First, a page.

It is more than four years since the end of Gordon Brown's tenure as Prime Minister and we - in 'Southland' at least - have not heard or thought about him a great deal since. We have been busy, after all. Yet still, here we are at 5.45am in his office on the cusp of the 2010 election. Gracelessly, he bashes away at his keyboard and barks at his absent staff, and we wonder what more there is to know about 'the leader'.
An exploration of a major political figure should seek to offer a fresh glimpse of their soul, but The Confessions of Gordon Brown proceeds without significant revelation, melodrama or peak. It also remains stubbornly within the political domain. Sure, his pomposity is ridiculed and his flaws skewered, but the man portrayed on stage is the man that we have long been told existed behind the scenes. Brown's awkward public persona is replaced by intimacy and candour, but the story feels overly familiar and the tone never really undulates - it is entertaining, but slightly predictable.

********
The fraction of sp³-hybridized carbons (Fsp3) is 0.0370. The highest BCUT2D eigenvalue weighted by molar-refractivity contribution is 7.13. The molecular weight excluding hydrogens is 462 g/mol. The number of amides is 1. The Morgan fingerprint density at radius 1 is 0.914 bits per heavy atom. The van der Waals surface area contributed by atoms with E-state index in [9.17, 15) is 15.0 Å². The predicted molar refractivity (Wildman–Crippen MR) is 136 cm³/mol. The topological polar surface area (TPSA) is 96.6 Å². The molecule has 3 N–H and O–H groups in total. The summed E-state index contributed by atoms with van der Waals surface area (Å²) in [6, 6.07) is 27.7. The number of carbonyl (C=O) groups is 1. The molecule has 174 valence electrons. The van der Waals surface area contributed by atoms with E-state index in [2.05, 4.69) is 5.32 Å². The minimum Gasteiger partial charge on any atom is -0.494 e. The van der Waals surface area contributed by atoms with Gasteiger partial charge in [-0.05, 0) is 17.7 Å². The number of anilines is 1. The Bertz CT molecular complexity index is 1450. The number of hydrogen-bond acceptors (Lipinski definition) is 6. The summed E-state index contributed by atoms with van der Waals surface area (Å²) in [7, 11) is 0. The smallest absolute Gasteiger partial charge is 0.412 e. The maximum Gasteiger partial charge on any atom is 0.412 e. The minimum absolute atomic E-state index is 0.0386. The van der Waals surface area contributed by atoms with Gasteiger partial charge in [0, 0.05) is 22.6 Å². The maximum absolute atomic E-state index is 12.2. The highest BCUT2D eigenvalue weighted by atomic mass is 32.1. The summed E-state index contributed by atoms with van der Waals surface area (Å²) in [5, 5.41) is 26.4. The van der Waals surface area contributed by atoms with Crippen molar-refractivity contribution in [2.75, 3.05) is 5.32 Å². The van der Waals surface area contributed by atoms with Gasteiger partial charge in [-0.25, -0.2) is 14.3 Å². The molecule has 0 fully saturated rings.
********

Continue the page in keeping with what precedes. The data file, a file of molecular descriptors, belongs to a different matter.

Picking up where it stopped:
That said, writer/director Kevin Toolis offers an amusing reflection on a political career. Ian Grieve seems more youthful than his subject, but is convincing and absorbing for the most part. His mimicry of Brown's contemporaries - in character - is a highlight. There is also an admirable level of modesty and affection in Toolis' piece, but as a consequence, the energy of the play never reaches great heights - it is shackled by both its subject matter and its context.
The Confessions of Gordon Brown is booking at the Ambassadors Theatre until 30 July 2014